Lamorris Chapman was 17 when he was convicted of the drive-by shooting of 16 year-old Seleana Nesbitt. Chapman’s sentence was reduced to life without the chance of parole after the Supreme Court ruling. Travis Walters and Thomas Adams also received reduced sentences weeks before their scheduled executions for their killings as juveniles.

“When a juvenile offender commits a heinous crime, the State can exact forfeiture of some of the most basic liberties, but the State cannot extinguish his life and his potential to attain a mature understanding of his own humanity,” said Justice Kennedy.

Four other death row inmates were executed this year in North Carolina. William Powell was executed on Mar. 11 for the 1991 killing of a convenience store clerk. Powell was believed to have killed the clerk for money to feed a cocaine habit. Though the judge found no evidence of premeditation, the jury sentenced Powell to death.

Earl Richmond, a former army drill sergeant, was executed for the 1991 killing of Helisa Stewart Hayes and her two children.

“I don’t believe in the death penalty under any circumstances, but I was born to die and now I die to live,” said Richmond.

Richmond asked Gov. Mike Easley not to consider him for clemency. He also declined to have his Last Meal. “My victims got no last meal,” said Richmond.

A statement released by District Attorney Ed Grannis read, “We trust that Earl Richmond, Jr.’s execution has provided some measure of justice for his victims and for the citizens of the state of North Carolina.”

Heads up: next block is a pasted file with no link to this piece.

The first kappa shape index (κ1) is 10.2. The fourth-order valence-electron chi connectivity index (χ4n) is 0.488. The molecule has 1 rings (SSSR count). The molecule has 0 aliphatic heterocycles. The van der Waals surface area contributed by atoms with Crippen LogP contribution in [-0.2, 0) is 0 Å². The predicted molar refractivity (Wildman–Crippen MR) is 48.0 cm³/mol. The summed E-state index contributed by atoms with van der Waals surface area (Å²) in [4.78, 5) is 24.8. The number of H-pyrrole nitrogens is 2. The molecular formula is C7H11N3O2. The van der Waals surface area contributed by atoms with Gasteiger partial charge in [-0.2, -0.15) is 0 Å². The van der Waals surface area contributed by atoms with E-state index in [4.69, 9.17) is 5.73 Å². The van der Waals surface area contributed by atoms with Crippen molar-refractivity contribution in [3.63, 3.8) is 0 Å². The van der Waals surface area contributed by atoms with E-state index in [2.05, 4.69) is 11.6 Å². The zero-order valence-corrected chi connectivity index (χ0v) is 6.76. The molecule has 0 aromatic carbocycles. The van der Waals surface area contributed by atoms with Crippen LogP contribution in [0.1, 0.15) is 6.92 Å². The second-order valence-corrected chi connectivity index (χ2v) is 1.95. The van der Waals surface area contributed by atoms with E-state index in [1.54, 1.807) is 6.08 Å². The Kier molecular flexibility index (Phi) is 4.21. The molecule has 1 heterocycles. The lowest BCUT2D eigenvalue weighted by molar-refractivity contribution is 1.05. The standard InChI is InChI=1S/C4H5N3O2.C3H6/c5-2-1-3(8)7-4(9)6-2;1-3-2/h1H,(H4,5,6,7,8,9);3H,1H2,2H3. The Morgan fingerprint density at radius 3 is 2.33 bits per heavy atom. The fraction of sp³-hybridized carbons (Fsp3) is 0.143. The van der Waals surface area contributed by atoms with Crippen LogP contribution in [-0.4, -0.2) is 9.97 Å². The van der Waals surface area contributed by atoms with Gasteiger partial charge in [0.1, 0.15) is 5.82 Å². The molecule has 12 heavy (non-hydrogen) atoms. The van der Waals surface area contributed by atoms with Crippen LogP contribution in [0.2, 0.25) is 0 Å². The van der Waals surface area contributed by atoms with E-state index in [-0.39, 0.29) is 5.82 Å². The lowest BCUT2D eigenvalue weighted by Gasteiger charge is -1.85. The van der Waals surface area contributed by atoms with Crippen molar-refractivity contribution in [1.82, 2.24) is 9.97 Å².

Steven McHone was executed on Nov. 11 for the shootings of Mildred Adams and Wesley Adams, Sr., his mother and stepfather. McHone was 20 years old in 1990 when he shot his parents after a dispute over money. McHone made a chilling statement to police when he was apprehended:

“I know what I’ve done, and I’ll have to pay for it. Why don’t you just shoot me and get it over with.”

McHone gave no final statement, but appeared to be mouthing the words, “I am sorry” to his half brother, Wesley Adams, Jr.

Adams supported the execution of his brother and drove from Ohio to witness it.

“We have sympathy and pray for comfort for those who will grieve Steve’s passing,” Adams said in a statement. “We do, however, feel that justice was upheld and that this fate was sealed many years ago.”

“Given the facts and circumstances of this case, I find no compelling reasons to invalidate the sentences recommended by the jury and affirmed by the courts,” Governor Easley said.

Elias Syriani was executed on Nov. 18. He is the second oldest man to be executed in the country since 1976. He was convicted of stabbing his wife, Teresa Yousef Syriani, to death with a screwdriver. His wife stopped dressing according to Arabic tradition and this was a constant source tension between Syriani and Teresa.

Syriani’s son who witnessed the murder wrote this is an essay at school after his mother’s death, “My mom is the most prettiest [sic] woman in the world. I hate my stupid [sic] dad he killed her … I was in the car with her.”